Woodward describes the enormous difficulties that confronted America's political and military leaders as they sought to create a modern army, which at the time was largely a frontier army, no army corps, army divisions or army brigades, and ranked 17th in the world. What the nation achieved, from its intervention in 1917 until the end of the war in November 1918, was phenomenal. By war's end, the United States had mobilized some 4 million men, of whom some 2 million were in Europe. Both on and off the battlefield, the consequences of an American army were immense. The presence of American soldiers (called doughboys in World War I) rejuvenated the Allies: the British writer Vera Brittain wrote, "Look! Look! Here are the Americans." The 2 million-man American Expeditionary Force (the AEF) made a crucial difference on the Allied side. The author reminds the reader, however, that the French and British helped train and transport the American soldiers, and supplied much of their artillery, tanks, airplanes, and other needs. To make sure that the voice of the doughboy is not overlooked, Woodward make good use of the first-hand war diaries, letters, and memoirs that are located in the World War I Survey Collection at the U.S. Army Heritage and Education Center, Carlisle Pennsylvania. If due credit is given to President Woodrow Wilson for his decision to adopt a selective national draft (conscription) instead of the traditional volunteer system, the author (who is not alone in his criticism) is highly critical of Wilson's decision to give General John J. Pershing almost absolute control over the Army in France.
In the author's opinion, this led to a dysfunctional chain of command between the War Department in Washington, and General Headquarters in France, which hampered the war effort. Both Wilson and his Secretary of War, Newton D. Baker, encouraged Pershing to develop what was virtually a separate war department in France, which greatly complicated orderly planning. The seriousness of their failure, states Woodward, would have been obvious if the war had lasted another year. In 1919 the supply system would have collapsed.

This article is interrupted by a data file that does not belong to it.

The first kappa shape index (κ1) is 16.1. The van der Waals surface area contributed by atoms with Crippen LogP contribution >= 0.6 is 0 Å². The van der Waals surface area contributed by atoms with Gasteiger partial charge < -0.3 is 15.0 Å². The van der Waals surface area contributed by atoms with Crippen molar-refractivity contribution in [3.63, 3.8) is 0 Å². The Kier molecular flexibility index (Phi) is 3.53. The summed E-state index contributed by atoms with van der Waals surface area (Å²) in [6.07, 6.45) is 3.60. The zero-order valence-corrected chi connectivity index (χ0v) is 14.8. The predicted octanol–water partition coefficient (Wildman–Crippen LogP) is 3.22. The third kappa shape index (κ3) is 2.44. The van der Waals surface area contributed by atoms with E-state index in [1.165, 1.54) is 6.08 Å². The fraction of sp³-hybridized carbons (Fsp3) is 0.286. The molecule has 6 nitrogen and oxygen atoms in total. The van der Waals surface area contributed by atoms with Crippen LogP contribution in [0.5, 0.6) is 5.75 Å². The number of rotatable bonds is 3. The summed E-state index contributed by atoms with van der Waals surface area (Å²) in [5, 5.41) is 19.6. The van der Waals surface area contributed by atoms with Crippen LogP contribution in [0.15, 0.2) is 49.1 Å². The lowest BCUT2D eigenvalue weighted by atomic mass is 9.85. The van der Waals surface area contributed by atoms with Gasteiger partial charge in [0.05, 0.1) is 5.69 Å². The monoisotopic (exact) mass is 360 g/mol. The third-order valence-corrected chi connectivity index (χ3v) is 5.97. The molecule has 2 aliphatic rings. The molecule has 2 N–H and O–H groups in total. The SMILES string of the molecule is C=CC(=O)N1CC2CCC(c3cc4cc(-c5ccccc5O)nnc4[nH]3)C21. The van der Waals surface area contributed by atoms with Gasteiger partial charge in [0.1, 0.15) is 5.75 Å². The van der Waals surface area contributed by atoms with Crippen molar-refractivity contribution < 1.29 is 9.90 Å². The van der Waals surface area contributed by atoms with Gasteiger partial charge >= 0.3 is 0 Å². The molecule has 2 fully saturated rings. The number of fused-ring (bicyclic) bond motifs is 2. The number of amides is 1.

Woodward reminds us that Pershing was a confident advocate of American exceptionalism who preached a doctrine of a uniquely American independent American force with its own front, supply lines, strategic objectives, and its own combat doctrine. Intense debate surrounds all of these points, but perhaps most controversial has been Pershing's stubborn adherence to prewar Army doctrine, which emphasized the superiority of the aggressive American infantryman armed with rifle and bayonet. However, on the Western Front, against the power of the German army and its sophisticated defenses, heavy artillery, machine guns, mortars, grenades, tanks, and aircraft, were the primary weapons. One result of adhering to outdated doctrine was that it often led to inadequate training, and heavy losses on the battlefield.
On September 26, 1918, only two weeks after the Battle of St. Mihiel, the AEF launched the Meuse-Argonne offensive. When it ended, 47 days later, the American army had fought its greatest battle in history. The author is scathing in his criticism, writing that it was an "extraordinary timetable, especially for a neophyte force with inadequate logistics." Over 25,000 Americans were killed in the Meuse-Argonne campaign, twice as many soldiers killed than at Okinawa in World War II. From the World War I Survey at Carlisle, Woodward cites from the diary of a soldier assigned to one of the grisly burial details: "In the Argonne they [bodies] were not hard to find. We carried the bodies to the grave, laid them side by side, removed the flag, covered them with GI blankets. After the grave was full the chaplain invoked a prayer and made a short sermon." When the war ended on November 11, 1918, over 1 million doughboys in 29 divisions had seen active operations. In 200 days of combat, the AEF suffered 320,000 casualties, of which 50,280 were killed in action.
On the centennial of World War I, Professor David Woodward's book is a "must read" for any American who curious about the Great War and how the American army fought that war. As we discuss and debate past, recent, and future military action in the Middle East and elsewhere that might be undertaken, it is of the utmost importance that we study the war in which our Army played a pivotal role on the global scene.
5 of 5 people found the following review helpful
5.0 out of 5 stars An Excellent Introduction to the American War Effort 12 Dec. 2014
By Edgar F. Raines Jr. - Published on
Format:Paperback|Verified Purchase
This is a first rate academic study of the American military participation in World War I. Woodward faults Woodrow Wilson's hands-off war leadership and the at times bumbling mobilization. He is particularly critical of Secretary of War Newton D. Baker, the General Staff, and the War Department bureaus. General Peyton C. March gets high marks for forcefulness but also some share of the blame for the administrative confusion that sent barely trained men into combat.